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Crossing Continents Wednesday, 26 August, 1998, 14:14 GMT 15:14 UK
Argentina's obsessions
Estella Carlotto works to reunite the 'living disappeared' with their true families

They call them the 'living disappeared' - the children taken from 'subversives' who were tortured and killed during Argentina's Dirty War, when the military junta hunted down tens of thousands of leftists.

The children's mothers gave birth blindfolded, and were then killed or re-imprisoned; their babies and toddlers were given away to childless families for a 'Christian' upbringing.

But now, twenty years after the children were taken, there are new moves to expose the scandal of their abduction. Crossing Continents finds out what is being done to locate the missing and return them to their own families.

 Listen to this programme in full

General Jorge Videla
General Videla, who was the figurehead of the Argentinean military dictatorship, has been granted amnesty against his conviction for hundreds of cases of torture, kidnapping and disappearances committed by the regime; but it may be the crimes against the children which finally bring him down. He's now facing five counts of child abduction and his case is convulsing the nation. The missing children are the final, and perhaps the most testing, moral dilemma of the junta years.

Meriel Beattie meets one of the Abuelas de la Plaza de Mayo
The Grandmothers of the Plaza de Mayo, who still demonstrate in one of Buenos Aires's squares every week, have worked for over two decades to track down the records of baby abduction and press for the return of their missing grandchildren. They estimate there could be more than 230 such children, and only 59 have been found so far.

Presenter Meriel Beattie talks to crusading federal judges who are trying to prove that the baby thefts were carried out systematically under military orders; Estella Carlotto, the leader, and other members of the Abuelas de la Plaza de Mayo, who're trying to trace and recover the children; General Augusto Alemanzor, implicated in the kidnappings yet unrepentant about his actions; and some of the children themselves, whose lives have been torn apart.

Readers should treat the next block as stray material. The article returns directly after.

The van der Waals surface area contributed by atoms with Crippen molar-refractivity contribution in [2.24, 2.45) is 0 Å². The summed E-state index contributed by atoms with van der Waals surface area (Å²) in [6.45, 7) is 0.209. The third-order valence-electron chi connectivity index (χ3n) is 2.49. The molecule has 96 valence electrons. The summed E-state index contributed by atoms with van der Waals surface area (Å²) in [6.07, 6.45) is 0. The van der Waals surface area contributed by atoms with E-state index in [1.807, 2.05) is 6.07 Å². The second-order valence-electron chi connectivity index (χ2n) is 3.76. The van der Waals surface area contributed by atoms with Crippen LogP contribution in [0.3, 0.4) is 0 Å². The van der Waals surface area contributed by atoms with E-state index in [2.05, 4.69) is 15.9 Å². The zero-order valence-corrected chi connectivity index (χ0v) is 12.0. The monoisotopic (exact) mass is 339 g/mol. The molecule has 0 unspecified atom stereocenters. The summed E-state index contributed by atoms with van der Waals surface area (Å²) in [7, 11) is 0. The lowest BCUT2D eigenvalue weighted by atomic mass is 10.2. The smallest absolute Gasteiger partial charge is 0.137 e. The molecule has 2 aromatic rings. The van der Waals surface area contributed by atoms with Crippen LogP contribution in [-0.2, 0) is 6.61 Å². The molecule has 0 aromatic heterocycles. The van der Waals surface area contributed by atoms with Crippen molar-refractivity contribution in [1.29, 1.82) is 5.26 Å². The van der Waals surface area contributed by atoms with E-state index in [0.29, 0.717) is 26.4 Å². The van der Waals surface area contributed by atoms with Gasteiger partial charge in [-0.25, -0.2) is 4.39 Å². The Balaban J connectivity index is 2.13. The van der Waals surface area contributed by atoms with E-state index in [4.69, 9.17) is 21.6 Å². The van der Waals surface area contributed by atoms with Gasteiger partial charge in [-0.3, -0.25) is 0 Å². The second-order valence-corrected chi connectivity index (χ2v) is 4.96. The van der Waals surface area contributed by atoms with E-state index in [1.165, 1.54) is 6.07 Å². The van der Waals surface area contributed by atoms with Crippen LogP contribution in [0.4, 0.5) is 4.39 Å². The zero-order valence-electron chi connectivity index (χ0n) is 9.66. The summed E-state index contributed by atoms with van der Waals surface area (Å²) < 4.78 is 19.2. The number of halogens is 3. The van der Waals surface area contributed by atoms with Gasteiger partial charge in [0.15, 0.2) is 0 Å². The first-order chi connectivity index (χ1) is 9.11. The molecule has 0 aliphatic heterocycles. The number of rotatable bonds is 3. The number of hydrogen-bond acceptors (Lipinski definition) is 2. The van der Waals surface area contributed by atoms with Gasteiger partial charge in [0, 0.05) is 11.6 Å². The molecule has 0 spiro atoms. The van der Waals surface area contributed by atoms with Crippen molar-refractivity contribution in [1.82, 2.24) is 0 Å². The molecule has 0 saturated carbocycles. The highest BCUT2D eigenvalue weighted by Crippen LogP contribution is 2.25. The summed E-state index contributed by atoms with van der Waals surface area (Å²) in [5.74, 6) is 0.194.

The Plaza de Mayo, Buenos Aires - scene of many poignant demonstrations by relatives of the Disappeared
For them, being found has forced agonising decisions. Some have gone straight back to their birth families; others have stayed with those who they believe adopted them in good faith. And others, painfully, refuse to accept the allegations about their 'parents' and are actively resisting the process of the court cases - refusing to give blood for DNA tests and even fleeing to neighbouring Paraguay to evade legal compulsion.

Pictures are all that remain of some of those abducted and killed
The issue is a burning one in Argentina today: front-page news in all the papers, debated in the cafes, worried over at home. Some think the whole issue should just go away, and long for a quiet life now the generals have gone. But one thing is for sure: the children are the latest and most painful legacy of the junta's years in power, and how the country chooses to deal with General Videla's case may be the deciding test of how well it has come to terms with its past.

Other items in the programme deal with less anguished obsessions. Andrew Graham Yooll, editor of the English-language newspaper the Buenos Aires Herald, takes a look at the lighter side of Argentinean street-life with a look at that Latin institution - the piropo

Lying somewhere between chat-up lines, flowery compliments and haikus, piropos are a powerful tool in the never-ending search for seduction, and while they might seem suspiciously close to sexual harassment through European eyes, in Latin America they're enjoyed by both the men who compose them and the women who inspire them.

And we examine Argentina's unique position as the home of more psychologists and psychoanalysts per head of population than anywhere else in the world. Here, social security will pay for therapy sessions on the national health and the newspapers and airwaves are filled with psychobabble. One neighbourhood in Buenos Aires has so many psychologists it's nicknamed 'Villa Freud' and boasts a restaurant called the Bar Sigi. Talking to Buenos Aires psychologist Ricardo Grimson and a patient who's attended two sessions a week for ten years, we try to unravel what's behind this national obsession with mental health.

Tango for street dancers, Buenos Aires, August 98
as it's played on the streets of Buenos Aires....
Buenos Aires bar banter - August 98
feel about the culture of piropos
Psychologist Ricardo Grimson, Buenos Aires, Aug 98
on Argentinian neuroses: "you won't find Fidel Castro on the couch...."
Links to more Crossing Continents stories are at the foot of the page.

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